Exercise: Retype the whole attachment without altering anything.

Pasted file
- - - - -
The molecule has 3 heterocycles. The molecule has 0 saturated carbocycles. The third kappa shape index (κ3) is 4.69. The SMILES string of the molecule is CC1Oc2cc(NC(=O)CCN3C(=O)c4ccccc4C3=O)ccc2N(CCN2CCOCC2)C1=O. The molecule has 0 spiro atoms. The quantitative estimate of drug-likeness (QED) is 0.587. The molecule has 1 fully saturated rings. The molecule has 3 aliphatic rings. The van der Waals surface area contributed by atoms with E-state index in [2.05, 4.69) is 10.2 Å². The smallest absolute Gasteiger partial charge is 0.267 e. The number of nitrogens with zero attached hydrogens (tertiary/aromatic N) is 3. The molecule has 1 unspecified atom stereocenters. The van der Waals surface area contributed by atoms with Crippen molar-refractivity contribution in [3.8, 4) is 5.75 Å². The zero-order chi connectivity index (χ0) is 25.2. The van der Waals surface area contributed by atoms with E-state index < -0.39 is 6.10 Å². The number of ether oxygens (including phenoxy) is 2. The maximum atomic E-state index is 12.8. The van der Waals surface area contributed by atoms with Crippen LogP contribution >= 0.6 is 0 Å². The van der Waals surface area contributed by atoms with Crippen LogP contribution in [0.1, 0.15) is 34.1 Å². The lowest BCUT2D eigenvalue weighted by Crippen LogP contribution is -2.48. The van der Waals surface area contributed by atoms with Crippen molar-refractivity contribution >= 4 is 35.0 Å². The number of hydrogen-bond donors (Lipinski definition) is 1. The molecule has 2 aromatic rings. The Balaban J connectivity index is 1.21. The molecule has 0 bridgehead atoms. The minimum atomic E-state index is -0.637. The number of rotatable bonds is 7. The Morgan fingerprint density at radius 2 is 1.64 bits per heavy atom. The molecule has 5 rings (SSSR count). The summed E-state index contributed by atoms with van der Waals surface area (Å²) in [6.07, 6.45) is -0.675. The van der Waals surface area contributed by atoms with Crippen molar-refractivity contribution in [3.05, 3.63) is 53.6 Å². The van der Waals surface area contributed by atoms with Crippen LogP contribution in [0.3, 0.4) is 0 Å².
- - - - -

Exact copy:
The molecule has 3 heterocycles. The molecule has 0 saturated carbocycles. The third kappa shape index (κ3) is 4.69. The SMILES string of the molecule is CC1Oc2cc(NC(=O)CCN3C(=O)c4ccccc4C3=O)ccc2N(CCN2CCOCC2)C1=O. The molecule has 0 spiro atoms. The quantitative estimate of drug-likeness (QED) is 0.587. The molecule has 1 fully saturated rings. The molecule has 3 aliphatic rings. The van der Waals surface area contributed by atoms with E-state index in [2.05, 4.69) is 10.2 Å². The smallest absolute Gasteiger partial charge is 0.267 e. The number of nitrogens with zero attached hydrogens (tertiary/aromatic N) is 3. The molecule has 1 unspecified atom stereocenters. The van der Waals surface area contributed by atoms with Crippen molar-refractivity contribution in [3.8, 4) is 5.75 Å². The zero-order chi connectivity index (χ0) is 25.2. The van der Waals surface area contributed by atoms with E-state index < -0.39 is 6.10 Å². The number of ether oxygens (including phenoxy) is 2. The maximum atomic E-state index is 12.8. The van der Waals surface area contributed by atoms with Crippen LogP contribution >= 0.6 is 0 Å². The van der Waals surface area contributed by atoms with Crippen LogP contribution in [0.1, 0.15) is 34.1 Å². The lowest BCUT2D eigenvalue weighted by Crippen LogP contribution is -2.48. The van der Waals surface area contributed by atoms with Crippen molar-refractivity contribution >= 4 is 35.0 Å². The number of hydrogen-bond donors (Lipinski definition) is 1. The molecule has 2 aromatic rings. The Balaban J connectivity index is 1.21. The molecule has 0 bridgehead atoms. The minimum atomic E-state index is -0.637. The number of rotatable bonds is 7. The Morgan fingerprint density at radius 2 is 1.64 bits per heavy atom. The molecule has 5 rings (SSSR count). The summed E-state index contributed by atoms with van der Waals surface area (Å²) in [6.07, 6.45) is -0.675. The van der Waals surface area contributed by atoms with Crippen molar-refractivity contribution in [3.05, 3.63) is 53.6 Å². The van der Waals surface area contributed by atoms with Crippen LogP contribution in [0.3, 0.4) is 0 Å².